Vitamin B12 Protective Against Parkinson’s Disease?
A high baseline intake of vitamin B12 is linked to a lower risk of developing Parkinson‘s disease (PD), new research suggests.
“The results leave the door open for the possibility that vitamin B12 may have a beneficial effect in protecting against PD,” lead author Mario H. Flores, Ph.D., a research fellow at Harvard T.H. Chan School of Public Health, Boston, Massachusetts, told Medical News.
The findings were presented at the International Congress of Parkinson’s Disease and Movement Disorders (MDS) 2022.
B Vitamins and PD
Previous pre-clinical studies have suggested that B vitamins protect against PD by decreasing plasma homocysteine levels and through other neuroprotective effects.
However, there have only been two epidemiologist studies of B vitamins in PD — and their results were inconsistent, Flores noted.
The new study included 80,965 women from the Nurses’ Health Study and 48,837 men from the Health Professionals’ Follow-up Study. All completed a food frequency questionnaire at baseline and every 4 years.
Researchers collected information on dietary, supplemental, and total intake of folate, vitamin B6, and vitamin B12 over the course of about 30 years up to 2012. They estimated hazard ratios and 95% CIs for PD according to quintiles of cumulative average intake.
During follow-up, 495 women and 621 men were diagnosed with PD.
The investigators adjusted for potential confounders, including age, year, smoking status, physical activity, intake of alcohol or caffeine, hormone use (in women), intake of dairy and flavonoids, and Mediterranean diet score.
Analyses of cumulative average total folate, B6, and B12 intake were not associated with PD risk. “The results of the primary analysis of cumulative intake were not significant for any of the vitamins we looked at,” said Flores.
Researchers also conducted secondary analyses, including an assessment of how the most recent intake of B vitamins related to PD risk. This analysis also did not find a significant association.
However, when examining baseline intake of vitamin B12, “we saw some suggestion for a potential inverse association with PD,” Flores said.
Among individuals with a higher total intake of vitamin B12, there was a lower risk for PD (pooled hazard ratio for top vs bottom quin-tile, 0.74; 95% CI, 0.60-0.89; P for trend, .001). Intake from both diet and supplements contributed to this inverse association, the investigators note.
Dietary sources of vitamin B12 include poultry, meat, fish, and dairy products; however, the main sources in this study were multivitamins/supplements and enriched foods such as cereals, said Flores.
In an attempt to overcome the risk for reverse causality, the researchers examined B12 intake during four lagged exposure periods: 8-, 12-, 16-, and 20-year lags. They found a significant relationship between intake for the 20-year lag time and the development of PD.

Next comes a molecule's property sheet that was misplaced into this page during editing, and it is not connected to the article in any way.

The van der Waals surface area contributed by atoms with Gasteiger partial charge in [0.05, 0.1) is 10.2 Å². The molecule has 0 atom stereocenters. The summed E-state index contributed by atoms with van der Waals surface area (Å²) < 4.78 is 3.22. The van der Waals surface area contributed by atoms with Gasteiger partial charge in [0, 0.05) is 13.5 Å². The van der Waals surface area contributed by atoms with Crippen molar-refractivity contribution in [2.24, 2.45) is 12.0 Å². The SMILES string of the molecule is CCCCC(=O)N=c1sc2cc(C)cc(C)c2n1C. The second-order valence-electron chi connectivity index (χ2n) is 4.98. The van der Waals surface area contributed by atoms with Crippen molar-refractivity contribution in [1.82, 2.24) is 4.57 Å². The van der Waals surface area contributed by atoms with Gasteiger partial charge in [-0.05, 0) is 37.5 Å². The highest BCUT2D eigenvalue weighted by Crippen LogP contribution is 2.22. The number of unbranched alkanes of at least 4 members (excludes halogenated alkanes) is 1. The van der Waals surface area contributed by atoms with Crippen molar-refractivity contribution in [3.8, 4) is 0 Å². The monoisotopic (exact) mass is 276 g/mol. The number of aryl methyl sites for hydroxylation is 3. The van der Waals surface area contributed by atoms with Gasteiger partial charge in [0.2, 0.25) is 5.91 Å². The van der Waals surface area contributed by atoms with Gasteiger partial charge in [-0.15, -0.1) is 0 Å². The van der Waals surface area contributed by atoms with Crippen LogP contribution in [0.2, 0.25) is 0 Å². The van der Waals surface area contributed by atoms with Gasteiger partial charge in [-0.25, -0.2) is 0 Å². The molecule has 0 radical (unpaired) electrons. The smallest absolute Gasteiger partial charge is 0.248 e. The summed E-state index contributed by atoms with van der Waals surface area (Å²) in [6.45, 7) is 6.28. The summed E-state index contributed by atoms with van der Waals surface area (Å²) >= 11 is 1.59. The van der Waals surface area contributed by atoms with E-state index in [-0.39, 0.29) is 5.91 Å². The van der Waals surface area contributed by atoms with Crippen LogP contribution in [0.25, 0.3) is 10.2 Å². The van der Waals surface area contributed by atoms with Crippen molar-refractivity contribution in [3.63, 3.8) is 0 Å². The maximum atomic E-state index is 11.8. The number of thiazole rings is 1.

Overall, the study results provide support for a possible protective effect of early intake of vitamin B12 on the development of PD, Flores noted.
In addition to being involved in the regulation of homocysteine levels, vitamin B12 may help regulate leucine-rich repeat kinase 2 (LRRK2), an enzyme implicated in the pathogenesis of PD, he said.
However, the study did not examine how B12 deficiency might relate to risk for PD, which “is something worth looking at in future studies,” said Flores.
He added that although findings from a single study cannot translate into recommendations on ideal vitamin B12 intake to prevent or delay PD onset, the median intake in the highest quin-tile that the study linked to less PD risk was 18 µg/d at baseline. The amount in multivitamins can vary from 5 to 25 µg.
Flores said a limitation of the study was that it included US healthcare professionals, “most of whom arguably have very good nutritional status.”
As well, assessment of vitamin B intake was self-reported, so there might have been measurement error — and there may have been an unmeasured confounding factor that could explain the associations.
Flores also stressed that the effect of B12 on PD risk “was very modest,” and the results need to be confirmed in other studies “ideally looking at circulating levels of vitamin B12.“
Not Ready to Recommend
Michael S. Okun, MD, medical advisor at the Parkinson’s Foundation and professor and director of the Norman Fixel Institute for Neurological Diseases at the University of Florida, Gainesville, noted that other recent studies have suggested high-dose B12 may be preventive and a possible treatment in PD.
“Although only a secondary aim of the current study, there was a reported potential benefit” in this new study, too, said Okun, who was not involved with the research.
However, the evidence is still not strong enough to change prescribing habits, he noted. “We do not recommend high-dose B12 either for those at genetic risk of Parkinson’s or those already with the disease,” Okun said.
He added that because multiple recent studies have questioned the beneficial effects for multivitamin combinations used to prevent neurologic diseases, “it wasn’t surprising to see results showing a lack of protection against later-onset Parkinson’s disease with [cumulative] folate, B6, and B12 intake” in the current study.
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Written by Pauline Anderson, September 21, 2022